In the past In four months, digital mortgage lender Better.com has conducted mass layoffs not once but twice. The company has also made mass layoffs not once but twice.
First, on December 1, Better.com lay off about 900 employees via a Zoom video call has become commonplace. It’s hardly the first company to pull people out of Zoom during a global pandemic. But it was the way it was handled that offended many people.
CEO and co-founder Vishal Garg has been widely criticized for being cold and lacking in enthusiasm in his approach. He also insulted the injury in the following days publicly accuse affected workers “steal” from their colleagues and customers by being inefficient.
Above all, just one day prior toCFO Kevin Ryan sent an email to employees saying the company will have $1 billion on balance sheet on that weekend. In the weeks following the layoffs, Garg”sorry“And it took a month”Vacation“, the employee details how he”led by fear,And a number of senior executives and two board members have resigned.
Then, on March 8, the company estimated to lay off about 3,000 of the company’s remaining 8,000 employees in the US and India and “accidentally paid severance pay too early.” Many workers said they initially found out through severance checks in their Workday accounts, the payroll software the company uses. When the executives realized their mistake, those employees said, they deleted the checks from some people’s Workday accounts. According to an affected employee who wished to remain anonymous, the severance check arrived without any communication from the company.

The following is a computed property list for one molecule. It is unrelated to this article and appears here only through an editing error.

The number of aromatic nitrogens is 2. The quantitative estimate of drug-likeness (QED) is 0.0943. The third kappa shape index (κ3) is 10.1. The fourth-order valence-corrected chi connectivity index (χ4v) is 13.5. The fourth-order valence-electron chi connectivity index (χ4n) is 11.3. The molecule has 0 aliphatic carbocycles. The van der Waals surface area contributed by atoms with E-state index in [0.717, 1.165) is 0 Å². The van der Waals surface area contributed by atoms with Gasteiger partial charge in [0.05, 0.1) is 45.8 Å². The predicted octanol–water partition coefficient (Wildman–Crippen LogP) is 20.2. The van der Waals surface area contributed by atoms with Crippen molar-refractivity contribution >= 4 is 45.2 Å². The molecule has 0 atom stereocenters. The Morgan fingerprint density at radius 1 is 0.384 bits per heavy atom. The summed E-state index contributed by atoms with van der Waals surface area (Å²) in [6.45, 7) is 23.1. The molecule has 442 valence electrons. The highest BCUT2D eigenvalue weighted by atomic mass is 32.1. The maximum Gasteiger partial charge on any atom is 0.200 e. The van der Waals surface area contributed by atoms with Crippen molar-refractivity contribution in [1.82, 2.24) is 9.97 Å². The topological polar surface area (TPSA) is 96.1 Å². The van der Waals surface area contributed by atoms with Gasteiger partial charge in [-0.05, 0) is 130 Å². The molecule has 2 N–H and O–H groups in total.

When we look back at these two layoffs, it’s clear that we can all agree on one thing: Better.com could have handled both incidents. better. Obviously, firing is hard under any circumstances but sometimes necessary – especially in times like these, when we see Startups consider layoffs again as a way to control cash consumption and attract new capital. We spoke with a trio of HR experts, who offered some advice on how to make layoffs less painful for all involved.
“This is an example to all companies of what not to do,” said Lisa Calick, director of Human Resources Consulting Services at Wiss & Company, which tells about Better.com’s handling of the situation. “Information regarding involuntary terminations should always be handled with sensitivity, respect, and consideration for the individuals affected.”